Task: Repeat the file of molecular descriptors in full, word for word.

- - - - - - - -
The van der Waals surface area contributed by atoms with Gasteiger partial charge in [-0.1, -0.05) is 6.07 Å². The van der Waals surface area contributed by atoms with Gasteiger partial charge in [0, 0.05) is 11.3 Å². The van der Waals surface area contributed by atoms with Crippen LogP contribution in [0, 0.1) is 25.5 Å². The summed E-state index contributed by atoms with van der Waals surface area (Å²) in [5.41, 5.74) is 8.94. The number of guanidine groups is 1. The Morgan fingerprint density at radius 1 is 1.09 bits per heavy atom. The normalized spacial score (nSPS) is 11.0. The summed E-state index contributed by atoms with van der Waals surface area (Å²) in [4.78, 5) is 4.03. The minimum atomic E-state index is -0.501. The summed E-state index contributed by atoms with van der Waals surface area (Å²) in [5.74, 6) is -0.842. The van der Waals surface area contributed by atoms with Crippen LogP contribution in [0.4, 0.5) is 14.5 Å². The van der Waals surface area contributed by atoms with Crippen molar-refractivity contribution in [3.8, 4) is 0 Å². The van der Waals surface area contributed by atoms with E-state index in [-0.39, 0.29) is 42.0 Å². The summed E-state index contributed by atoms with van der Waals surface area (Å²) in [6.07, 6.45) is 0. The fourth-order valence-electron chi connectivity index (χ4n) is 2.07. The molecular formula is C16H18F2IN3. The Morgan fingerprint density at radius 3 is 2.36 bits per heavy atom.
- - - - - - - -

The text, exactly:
The van der Waals surface area contributed by atoms with Gasteiger partial charge in [-0.1, -0.05) is 6.07 Å². The van der Waals surface area contributed by atoms with Gasteiger partial charge in [0, 0.05) is 11.3 Å². The van der Waals surface area contributed by atoms with Crippen LogP contribution in [0, 0.1) is 25.5 Å². The summed E-state index contributed by atoms with van der Waals surface area (Å²) in [5.41, 5.74) is 8.94. The number of guanidine groups is 1. The Morgan fingerprint density at radius 1 is 1.09 bits per heavy atom. The normalized spacial score (nSPS) is 11.0. The summed E-state index contributed by atoms with van der Waals surface area (Å²) in [4.78, 5) is 4.03. The minimum atomic E-state index is -0.501. The summed E-state index contributed by atoms with van der Waals surface area (Å²) in [5.74, 6) is -0.842. The van der Waals surface area contributed by atoms with Crippen LogP contribution in [0.4, 0.5) is 14.5 Å². The van der Waals surface area contributed by atoms with Crippen molar-refractivity contribution in [3.8, 4) is 0 Å². The van der Waals surface area contributed by atoms with E-state index in [-0.39, 0.29) is 42.0 Å². The summed E-state index contributed by atoms with van der Waals surface area (Å²) in [6.07, 6.45) is 0. The fourth-order valence-electron chi connectivity index (χ4n) is 2.07. The molecular formula is C16H18F2IN3. The Morgan fingerprint density at radius 3 is 2.36 bits per heavy atom.